News & Views
Is it right that India takes up racism concerns with UK?
Concerns around racism at the “highest level” in UK society have found their way to the Indian Parliament, prompting Indian external affairs minister S. Jaishankar to declare that India as the land of Mahatma Gandhi could never shy away from the issue “wherever it is” and champion the fight against racism and all forms of intolerance.
The matter was raised by an Indian member of Parliament this week in the context of the recent resignation of Rashmi Samant, the first Indian woman President-elect of the Students Union at the University of Oxford, who was forced to resign just days later amid a racism row.
“She was cyber bullied to the point that she had to resign. Even the Hindu religious belief of her parents was publicly attacked by a faculty member, which went unpunished. If this happens at an institute like Oxford what is the message that goes out to the world,” questioned BJP MP Ashwini Vaishnav in the Rajya Sabha, the Upper House of the Indian Parliament.
He also cited the recent explosive interview of Meghan Markle with chat show host Oprah Winfrey, in which the Duchess of Sussex had claimed that her mixed-race son’s skin colour had been the subject of discussion in British royalty ranks.
“If such practices of racial discrimination are followed at the highest level in society what would be the following at the lower levels,” questioned the Indian MP.
Indian foreign minister Jaishankar responded: “I note the sentiments of the House. I do want to say that as a land of Mahatma Gandhi, we can never ever turn our eyes away from racism wherever it is. Particularly so when it is in a country where we have such a large diaspora.
“As a friend of the UK, we also have concerns about its reputational impact. What I do want to say is that we have strong ties with the UK; we will take up such matters with great candour when required.
“We will monitor these developments very, very closely. We will raise it when required and we will always champion the fight against racism and other forms of intolerance.”
Rashmi Samant, who flew back to India from the UK after her resignation, has since spoken out about how she had felt bullied and hounded out of her post despite her apologies over historic social media posts which had been flagged as “racist” and “insensitive”.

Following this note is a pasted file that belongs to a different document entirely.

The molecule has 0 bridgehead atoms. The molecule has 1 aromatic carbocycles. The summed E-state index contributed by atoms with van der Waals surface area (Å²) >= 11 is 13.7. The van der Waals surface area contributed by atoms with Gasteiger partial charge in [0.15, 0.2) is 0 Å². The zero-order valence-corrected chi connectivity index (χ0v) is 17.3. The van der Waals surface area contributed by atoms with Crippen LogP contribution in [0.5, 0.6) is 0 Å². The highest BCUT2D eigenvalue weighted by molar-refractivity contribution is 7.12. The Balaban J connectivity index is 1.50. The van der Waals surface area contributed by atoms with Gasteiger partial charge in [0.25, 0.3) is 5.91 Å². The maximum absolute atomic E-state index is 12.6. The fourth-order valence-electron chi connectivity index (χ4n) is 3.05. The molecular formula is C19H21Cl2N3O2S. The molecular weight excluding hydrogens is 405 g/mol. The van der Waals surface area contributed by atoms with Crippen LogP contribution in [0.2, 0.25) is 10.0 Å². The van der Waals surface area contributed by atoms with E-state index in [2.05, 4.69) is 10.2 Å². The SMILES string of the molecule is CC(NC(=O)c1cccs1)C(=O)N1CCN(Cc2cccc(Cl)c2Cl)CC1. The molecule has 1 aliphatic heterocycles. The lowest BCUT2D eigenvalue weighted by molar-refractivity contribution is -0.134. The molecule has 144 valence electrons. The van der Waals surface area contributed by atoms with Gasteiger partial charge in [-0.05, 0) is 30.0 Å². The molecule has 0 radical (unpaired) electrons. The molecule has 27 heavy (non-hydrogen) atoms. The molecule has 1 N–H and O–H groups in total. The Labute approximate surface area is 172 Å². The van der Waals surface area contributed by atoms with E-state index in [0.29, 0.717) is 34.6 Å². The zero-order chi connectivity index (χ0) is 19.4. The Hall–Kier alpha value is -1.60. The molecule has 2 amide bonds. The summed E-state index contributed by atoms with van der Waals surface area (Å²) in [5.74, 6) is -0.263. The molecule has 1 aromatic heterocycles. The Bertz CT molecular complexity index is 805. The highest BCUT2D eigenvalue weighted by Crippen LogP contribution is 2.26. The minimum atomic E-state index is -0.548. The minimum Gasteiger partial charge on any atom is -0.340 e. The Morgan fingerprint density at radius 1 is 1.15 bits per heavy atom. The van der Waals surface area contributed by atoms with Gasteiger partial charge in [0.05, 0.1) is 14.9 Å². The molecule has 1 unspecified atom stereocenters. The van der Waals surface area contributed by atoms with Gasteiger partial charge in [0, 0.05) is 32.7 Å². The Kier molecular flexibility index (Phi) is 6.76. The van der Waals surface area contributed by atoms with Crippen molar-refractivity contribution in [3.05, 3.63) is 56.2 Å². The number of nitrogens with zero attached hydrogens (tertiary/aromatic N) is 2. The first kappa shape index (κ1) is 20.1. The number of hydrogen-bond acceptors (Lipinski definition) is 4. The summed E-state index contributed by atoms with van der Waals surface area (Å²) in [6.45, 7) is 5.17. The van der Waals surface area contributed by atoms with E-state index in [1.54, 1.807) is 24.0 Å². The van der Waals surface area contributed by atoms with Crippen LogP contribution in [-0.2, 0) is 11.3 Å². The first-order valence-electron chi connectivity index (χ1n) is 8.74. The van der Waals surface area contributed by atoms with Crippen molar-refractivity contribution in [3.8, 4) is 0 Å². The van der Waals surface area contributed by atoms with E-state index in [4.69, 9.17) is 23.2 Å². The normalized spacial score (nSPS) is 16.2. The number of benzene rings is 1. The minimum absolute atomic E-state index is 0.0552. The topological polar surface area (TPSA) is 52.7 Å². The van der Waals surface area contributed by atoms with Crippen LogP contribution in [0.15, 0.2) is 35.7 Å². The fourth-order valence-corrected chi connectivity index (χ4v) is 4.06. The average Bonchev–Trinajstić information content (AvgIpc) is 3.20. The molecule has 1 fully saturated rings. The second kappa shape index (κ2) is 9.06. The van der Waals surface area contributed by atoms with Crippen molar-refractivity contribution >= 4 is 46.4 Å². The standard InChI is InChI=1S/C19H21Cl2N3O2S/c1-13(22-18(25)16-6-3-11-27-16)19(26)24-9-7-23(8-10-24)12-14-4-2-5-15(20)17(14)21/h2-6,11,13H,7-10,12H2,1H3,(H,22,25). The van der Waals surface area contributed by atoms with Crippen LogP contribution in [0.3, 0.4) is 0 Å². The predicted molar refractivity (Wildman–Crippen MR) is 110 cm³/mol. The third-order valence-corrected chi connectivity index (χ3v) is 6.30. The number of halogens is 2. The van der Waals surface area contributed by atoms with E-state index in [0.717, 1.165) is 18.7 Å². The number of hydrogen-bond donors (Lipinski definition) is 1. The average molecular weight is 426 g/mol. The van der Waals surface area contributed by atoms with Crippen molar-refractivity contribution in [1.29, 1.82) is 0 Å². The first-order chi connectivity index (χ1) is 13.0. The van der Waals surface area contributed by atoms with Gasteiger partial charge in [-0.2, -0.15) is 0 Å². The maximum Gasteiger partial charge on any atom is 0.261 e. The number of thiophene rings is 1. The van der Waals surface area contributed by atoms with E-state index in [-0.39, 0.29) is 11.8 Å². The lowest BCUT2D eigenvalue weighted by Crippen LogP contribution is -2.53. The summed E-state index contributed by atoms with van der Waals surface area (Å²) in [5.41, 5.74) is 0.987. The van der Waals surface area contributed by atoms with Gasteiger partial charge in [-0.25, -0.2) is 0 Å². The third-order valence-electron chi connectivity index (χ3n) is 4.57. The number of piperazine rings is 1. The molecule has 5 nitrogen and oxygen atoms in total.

“I sincerely apologise to every student who has been hurt by my actions or words and seek a chance to gain your trust in me again,” the 22-year-old, from the southern Indian state of Karnataka, had said in an open letter at the time, But the furore refused to die down and she had to step down in the interests of her mental health.
Later, on social media she also pointed out how a university faculty member decided to “bully, defame, harass my family and I in the public domain”.
That issue has been raised directly with the Vice-Chancellor’s office by Oxford University alumni and UK-based entrepreneur Alpesh Patel, who has issued a formal letter of complaint about controversial social media posts by a senior member of staff at the Faculty of History in the university – Dr Abhijit Sarkar.
"I am pleased to see the government of India will be raising the maltreatment on the grounds of racism and Hinduism against the student. This matter deserves a police investigation into the bullies on incitement to racial hatred," said Patel, Chair of the City Hindus Network (CHN).
The University of Oxford has been approached for a statement regarding the formal complaint, which revolves around a series of social media posts targeted at Samant, attacking Hindu deities and also the Indian government.